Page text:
Although FinnishPod101 has more than thousands of video and audio lessons, you need not review each and every one to learn the language. In fact, FinnishPod101 has developed a feature called “Learning Paths”. You simply tell us your goals and we will identify the best courses and study plan to help you reach them in the shortest time possible. So even though you are technically learning a language on your own, our team is always here to help and make sure you reach your goals FAST!

    3. Advanced Learning Tools Reduce Learning Time and Boost Retention

    When you have the right tools and Finnish learning resources, it’s actually easy to teach yourself a language! In the past 10+ years, FinnishPod101 has developed, tested, and refined more than 20 advanced learning tools to boost retention and reduce learning time, including:

    • Spaced Repetition Flashcards
    • Line-by-Line Dialogue Breakdown
    • Review Quizzes
    • Voice Recording Tools to Help Perfect Pronunciation
    • Teacher Feedback and Comments for Each Lesson
    • Finnish Dictionary with Pronunciation
    • Free PDF Cheat Sheets
    • And Much More!

    Armed with our growing collection of advanced learning tools, it’s truly a breeze to learn Finnish alone and reach your goals!

    Conclusion

    Learning a language on your own is not only possible, it’s actually easier and more beneficial for you than traditional classroom instruction. In fact, when you learn Finnish on your own you can study at your own pace, eliminate stress, and actually increase cognitive function.

    FinnishPod101 is the world’s most advanced online language learning system and a great resource to help you teach yourself a new language. With the world’s largest collection of HD audio and video lessons, more than 20 advanced learning tools, and customized “Learning Paths”, FinnishPod101 makes learning a new language easier, more convenient, and less expensive than traditional classroom instruction.

    And the best part is: With FinnishPod101, you can study in bed, your car, or wherever you have a few spare minutes of time. Create your Free Lifetime Account now and get a FREE ebook to help “kickstart” your dream of learning a language on your own below!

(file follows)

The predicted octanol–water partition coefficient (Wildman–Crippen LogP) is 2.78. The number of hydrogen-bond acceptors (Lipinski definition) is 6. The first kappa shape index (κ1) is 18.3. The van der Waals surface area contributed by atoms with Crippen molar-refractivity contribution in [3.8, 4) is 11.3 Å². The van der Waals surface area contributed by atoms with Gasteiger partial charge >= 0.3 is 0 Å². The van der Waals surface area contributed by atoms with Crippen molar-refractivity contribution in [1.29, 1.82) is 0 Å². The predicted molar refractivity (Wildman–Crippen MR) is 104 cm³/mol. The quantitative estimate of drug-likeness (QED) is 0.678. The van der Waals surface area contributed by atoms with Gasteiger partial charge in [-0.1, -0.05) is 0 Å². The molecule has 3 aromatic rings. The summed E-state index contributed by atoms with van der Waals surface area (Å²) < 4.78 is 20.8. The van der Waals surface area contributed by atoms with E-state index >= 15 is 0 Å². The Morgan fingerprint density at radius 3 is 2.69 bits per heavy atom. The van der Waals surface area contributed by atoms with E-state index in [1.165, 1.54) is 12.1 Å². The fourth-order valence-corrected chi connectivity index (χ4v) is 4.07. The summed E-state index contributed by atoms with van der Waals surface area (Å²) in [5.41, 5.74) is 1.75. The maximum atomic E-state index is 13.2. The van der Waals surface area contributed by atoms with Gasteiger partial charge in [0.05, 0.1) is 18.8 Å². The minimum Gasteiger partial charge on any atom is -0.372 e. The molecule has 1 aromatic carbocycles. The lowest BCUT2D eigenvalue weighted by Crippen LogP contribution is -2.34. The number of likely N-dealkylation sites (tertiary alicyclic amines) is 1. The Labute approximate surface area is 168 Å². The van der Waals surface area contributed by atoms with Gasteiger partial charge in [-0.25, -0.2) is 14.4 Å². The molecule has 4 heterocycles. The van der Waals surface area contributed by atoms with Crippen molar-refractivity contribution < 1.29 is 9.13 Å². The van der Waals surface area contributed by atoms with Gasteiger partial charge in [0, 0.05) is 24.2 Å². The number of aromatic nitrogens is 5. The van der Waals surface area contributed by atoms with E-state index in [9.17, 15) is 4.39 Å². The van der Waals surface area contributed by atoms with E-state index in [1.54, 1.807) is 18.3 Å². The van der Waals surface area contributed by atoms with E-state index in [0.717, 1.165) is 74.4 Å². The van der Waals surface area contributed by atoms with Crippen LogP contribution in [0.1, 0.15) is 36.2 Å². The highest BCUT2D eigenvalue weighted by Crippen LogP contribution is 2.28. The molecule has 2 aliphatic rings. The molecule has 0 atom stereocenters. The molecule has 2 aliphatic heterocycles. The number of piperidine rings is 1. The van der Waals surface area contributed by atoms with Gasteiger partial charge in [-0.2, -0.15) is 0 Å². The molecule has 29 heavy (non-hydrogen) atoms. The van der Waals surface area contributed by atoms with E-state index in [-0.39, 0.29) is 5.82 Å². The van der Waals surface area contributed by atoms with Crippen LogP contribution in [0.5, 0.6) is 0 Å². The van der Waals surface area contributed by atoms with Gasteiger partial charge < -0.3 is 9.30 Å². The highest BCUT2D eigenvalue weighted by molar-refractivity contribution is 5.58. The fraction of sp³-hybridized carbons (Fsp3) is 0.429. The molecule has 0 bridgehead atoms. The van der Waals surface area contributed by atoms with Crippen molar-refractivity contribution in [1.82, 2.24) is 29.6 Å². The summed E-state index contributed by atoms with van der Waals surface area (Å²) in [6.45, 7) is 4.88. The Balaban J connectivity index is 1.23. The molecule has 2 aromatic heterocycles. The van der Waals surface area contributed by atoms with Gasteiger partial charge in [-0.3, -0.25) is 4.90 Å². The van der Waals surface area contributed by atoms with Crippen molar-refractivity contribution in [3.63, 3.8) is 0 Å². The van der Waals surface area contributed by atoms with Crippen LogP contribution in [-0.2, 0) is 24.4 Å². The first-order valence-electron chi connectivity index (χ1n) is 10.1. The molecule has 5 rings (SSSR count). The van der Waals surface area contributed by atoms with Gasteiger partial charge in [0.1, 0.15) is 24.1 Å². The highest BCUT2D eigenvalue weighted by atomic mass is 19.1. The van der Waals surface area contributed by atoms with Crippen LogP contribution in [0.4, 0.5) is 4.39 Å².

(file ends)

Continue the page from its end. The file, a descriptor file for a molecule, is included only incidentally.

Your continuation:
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    Runeberg Paiva: Celebrate the Day of Johan Ludvig Runeberg!

    Day of Johan Ludvig Runeberg

    Johan Ludvig Runeberg was Swedish-Finnish and is known for his writing and poetry. He was born on February 5, 1804 and died on May 6, 1877. Runeberg rose to the status of Finland’s national poet during his lifetime, due to his work being very “patriotic,” or isänmaallinen.

    Runeberg has received numerous awards for his work and is highly honored in Finnish culture. Thus, by learning about Runeberg Paiva you’ll get a nice look at Finland’s history and its values. It’s our wish at FinnishPod101.com to help you learn all you need to know about Finnish culture, and this famous Finnish poet is no exception.

    So, who was Runeberg and what is Runeberg Paiva?

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    1. What is the Day of J.L. Runeberg?

    Runeberg’s best-known work is “The Tales of Ensign Stål,” or in Finnish Vänrikki Stoolin tarinat, which is a collection of Johan Ludvig Runeberg poems which commemorate the Finnish war. The opening poem of the work was later composed to become the “Finnish national anthem,” or Suomen kansallislaulu, called Maamme which means “Our Land.”

    Runeberg’s poems were written in Swedish and dealt largely with life in rural Finland. Another famous poem of his, “Bonden Paavo,” or “Farmer Paavo,” is about a poor farmer who persevered despite years of difficult climates and poor harvests. The farmer fights off starvation by mixing bark into his bread. After several years, he finally reaps a rich harvest. Despite assurances from God that he can now eat bread made solely from grain, the farmer continues to mix bark into his bread in order to share the bounty with his struggling neighbor.

    Runeberg has received numerous national accolades including a day dedicated in his honor. Runeberg’s home, located in the center of Porvoo, was the first museum house in Finland. In addition, a number of monuments and memorials have been erected in his honor, and numerous streets, squares, and parks have been named after him.

    For example, there is a Runeberg street in Helsinki and a Runeberg park in his birth city of Jakobstad. One of Finland’s most prominent “literary awards,” or kirjallisuuspalkinto in Finnish, the Runeberg Prize, was also established in his honor.

    Further, Runeberg has been memorialized with a commemorative coin to celebrate the 200th anniversary of his birth. The coin was minted in 2004, and features Runeberg’s portrait on one side and a font from a Swedish newspaper on the reverse.

    Thus, it’s clear why Runeberg is so highly regarded by the Finnish people. Enough so that there’s a day held each year in his honor: The Day of J.L. Runeberg or Runeberg Paiva.

    2. When is it?

    February 5

    Each year, the Finnish people celebrate the famous Finnish poet J.L. Runeberg on the date of his birth, February 5.

    3. How is it Celebrated?

    Runeberg Tarts